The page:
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Evid Based Complement Alternat Med. 2013;2013:604536. doi: 10.1155/2013/604536. Epub 2013 Nov 17.

Rosmarinic Acid and Its Methyl Ester as Antimicrobial Components of the Hydromethanolic Extract of Hyptis atrorubens Poit. (Lamiaceae).

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Univ Lille Nord de France, 59000 Lille, France ; UDSL, Laboratoire de Pharmacognosie, EA 4481 GRIIOT, UFR Pharmacie, 59000 Lille, France.
Univ Lille Nord de France, 59000 Lille, France ; UDSL, Laboratoire de Bactériologie, INSERM U995, UFR Pharmacie, 59000 Lille, France.
APLAMEDAROM, Association des Plantes Médicinales et Aromatiques de Guadeloupe, Mompierre, 97111 Morne-à-l'eau, Guadeloupe, France.
Univ Lille Nord de France, 59000 Lille, France ; INSERM U1019, CNRS UMR 8204, UDSL, Pasteur Institute, Center for Infection and Immunity of Lille (CIIL) EA-4547, Biology & Diversity of Emerging Eukaryotic Pathogens (BDEEP), UFR Pharmacie, 59010 Lille, France.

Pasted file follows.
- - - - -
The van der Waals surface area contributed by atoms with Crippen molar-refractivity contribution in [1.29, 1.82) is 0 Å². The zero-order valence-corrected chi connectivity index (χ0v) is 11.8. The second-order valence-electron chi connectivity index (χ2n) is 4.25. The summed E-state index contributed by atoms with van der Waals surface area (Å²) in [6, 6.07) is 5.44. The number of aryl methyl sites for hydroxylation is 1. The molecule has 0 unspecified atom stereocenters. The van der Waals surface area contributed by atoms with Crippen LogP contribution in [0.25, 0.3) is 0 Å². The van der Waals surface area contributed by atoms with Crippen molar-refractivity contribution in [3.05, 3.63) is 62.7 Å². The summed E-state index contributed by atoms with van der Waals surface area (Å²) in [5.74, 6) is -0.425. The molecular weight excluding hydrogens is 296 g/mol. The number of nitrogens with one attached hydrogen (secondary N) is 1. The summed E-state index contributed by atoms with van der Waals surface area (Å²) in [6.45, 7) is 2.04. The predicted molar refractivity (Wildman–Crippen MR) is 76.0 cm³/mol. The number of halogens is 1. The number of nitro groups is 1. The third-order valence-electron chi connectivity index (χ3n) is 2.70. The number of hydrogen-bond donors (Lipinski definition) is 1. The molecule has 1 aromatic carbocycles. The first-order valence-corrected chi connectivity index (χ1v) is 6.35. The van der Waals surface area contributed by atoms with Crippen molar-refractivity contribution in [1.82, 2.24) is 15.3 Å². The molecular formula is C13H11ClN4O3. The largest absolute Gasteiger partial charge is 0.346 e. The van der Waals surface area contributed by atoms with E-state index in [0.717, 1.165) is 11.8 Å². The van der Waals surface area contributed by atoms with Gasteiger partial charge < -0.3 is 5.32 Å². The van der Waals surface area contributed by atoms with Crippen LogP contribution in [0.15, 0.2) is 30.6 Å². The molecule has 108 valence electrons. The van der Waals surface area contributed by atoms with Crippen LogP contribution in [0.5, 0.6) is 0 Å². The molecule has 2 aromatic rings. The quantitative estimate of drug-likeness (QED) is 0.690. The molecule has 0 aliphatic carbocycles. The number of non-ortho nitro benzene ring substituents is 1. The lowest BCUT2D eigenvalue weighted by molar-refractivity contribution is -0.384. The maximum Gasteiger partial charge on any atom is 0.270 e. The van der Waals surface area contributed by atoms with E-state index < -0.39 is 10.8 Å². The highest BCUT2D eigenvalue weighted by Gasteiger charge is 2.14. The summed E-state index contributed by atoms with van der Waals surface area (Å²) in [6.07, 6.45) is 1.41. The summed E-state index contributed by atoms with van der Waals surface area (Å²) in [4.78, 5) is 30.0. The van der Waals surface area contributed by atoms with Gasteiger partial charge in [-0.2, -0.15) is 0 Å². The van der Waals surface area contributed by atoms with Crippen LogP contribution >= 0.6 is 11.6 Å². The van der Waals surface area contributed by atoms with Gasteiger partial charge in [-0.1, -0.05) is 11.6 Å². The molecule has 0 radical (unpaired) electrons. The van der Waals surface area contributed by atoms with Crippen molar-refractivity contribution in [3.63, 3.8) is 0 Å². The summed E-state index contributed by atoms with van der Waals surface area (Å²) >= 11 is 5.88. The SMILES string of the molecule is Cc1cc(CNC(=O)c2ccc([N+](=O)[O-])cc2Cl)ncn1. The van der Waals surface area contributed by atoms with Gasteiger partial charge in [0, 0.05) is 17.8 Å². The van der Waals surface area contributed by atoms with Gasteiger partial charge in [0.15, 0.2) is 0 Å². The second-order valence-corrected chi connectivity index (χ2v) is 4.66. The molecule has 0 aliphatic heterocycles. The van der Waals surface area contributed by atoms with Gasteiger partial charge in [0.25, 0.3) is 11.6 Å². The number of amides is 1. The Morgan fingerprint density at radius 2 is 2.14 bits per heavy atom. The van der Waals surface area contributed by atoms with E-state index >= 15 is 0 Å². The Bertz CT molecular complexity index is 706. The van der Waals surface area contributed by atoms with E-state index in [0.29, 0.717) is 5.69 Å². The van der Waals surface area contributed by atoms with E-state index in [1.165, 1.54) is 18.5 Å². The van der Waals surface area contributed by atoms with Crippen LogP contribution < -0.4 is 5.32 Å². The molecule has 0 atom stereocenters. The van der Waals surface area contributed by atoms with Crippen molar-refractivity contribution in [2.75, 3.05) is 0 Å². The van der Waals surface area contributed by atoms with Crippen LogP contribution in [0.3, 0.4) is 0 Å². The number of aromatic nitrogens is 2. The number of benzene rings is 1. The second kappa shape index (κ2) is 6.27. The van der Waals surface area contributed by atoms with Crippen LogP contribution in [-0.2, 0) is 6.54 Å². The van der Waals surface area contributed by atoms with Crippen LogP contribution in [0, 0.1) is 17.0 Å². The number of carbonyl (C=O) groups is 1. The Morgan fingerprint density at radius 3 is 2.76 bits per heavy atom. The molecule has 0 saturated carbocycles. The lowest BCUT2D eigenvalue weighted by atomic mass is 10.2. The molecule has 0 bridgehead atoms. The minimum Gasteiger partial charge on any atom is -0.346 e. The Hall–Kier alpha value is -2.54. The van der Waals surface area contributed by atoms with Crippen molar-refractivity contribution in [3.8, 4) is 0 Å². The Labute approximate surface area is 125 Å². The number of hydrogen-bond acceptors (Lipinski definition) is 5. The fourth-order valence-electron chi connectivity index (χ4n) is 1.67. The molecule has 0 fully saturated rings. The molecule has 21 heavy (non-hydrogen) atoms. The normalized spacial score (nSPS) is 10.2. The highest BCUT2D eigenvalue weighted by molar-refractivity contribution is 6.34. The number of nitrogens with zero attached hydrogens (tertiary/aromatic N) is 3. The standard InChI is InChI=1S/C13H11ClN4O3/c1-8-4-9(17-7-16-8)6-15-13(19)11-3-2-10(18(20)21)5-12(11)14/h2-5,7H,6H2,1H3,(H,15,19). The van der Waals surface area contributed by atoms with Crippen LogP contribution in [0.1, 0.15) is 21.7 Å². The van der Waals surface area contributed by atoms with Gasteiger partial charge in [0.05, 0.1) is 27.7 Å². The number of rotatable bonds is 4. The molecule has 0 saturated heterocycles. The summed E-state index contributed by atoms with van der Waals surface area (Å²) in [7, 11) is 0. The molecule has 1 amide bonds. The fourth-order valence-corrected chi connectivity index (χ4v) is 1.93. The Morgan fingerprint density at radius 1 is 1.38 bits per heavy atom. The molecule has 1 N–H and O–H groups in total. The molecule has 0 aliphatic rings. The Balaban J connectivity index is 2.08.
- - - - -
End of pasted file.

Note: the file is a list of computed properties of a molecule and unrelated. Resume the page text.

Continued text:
Primary biological examination of four extracts of the leaves and stems of Hyptis atrorubens Poit. (Lamiaceae), a plant species used as an antimicrobial agent in Guadeloupe, allowed us to select the hydromethanolic extract of the stems for further studies. It was tested against 46 microorganisms in vitro. It was active against 29 microorganisms. The best antibacterial activity was found against bacteria, mostly Gram-positive ones. Bioautography enabled the isolation and identification of four antibacterial compounds from this plant: rosmarinic acid, methyl rosmarinate, isoquercetin, and hyperoside. The MIC and MBC values of these compounds and their combinations were determined against eight pathogenic bacteria. The best inhibitory and bactericidal activity was found for methyl rosmarinate (0.3 mg/mL). Nevertheless, the bactericidal power of rosmarinic acid was much faster in the time kill study. Synergistic effects were found when combining the active compounds. Finally, the inhibitory effects of the compounds were evaluated on the bacterial growth phases at two different temperatures. Our study demonstrated for the first time antimicrobial activity of Hyptis atrorubens with identification of the active compounds. It supports its traditional use in French West Indies. Although its active compounds need to be further evaluated in vivo, this work emphasizes plants as potent sources of new antimicrobial agents when resistance to antibiotics increases dramatically.

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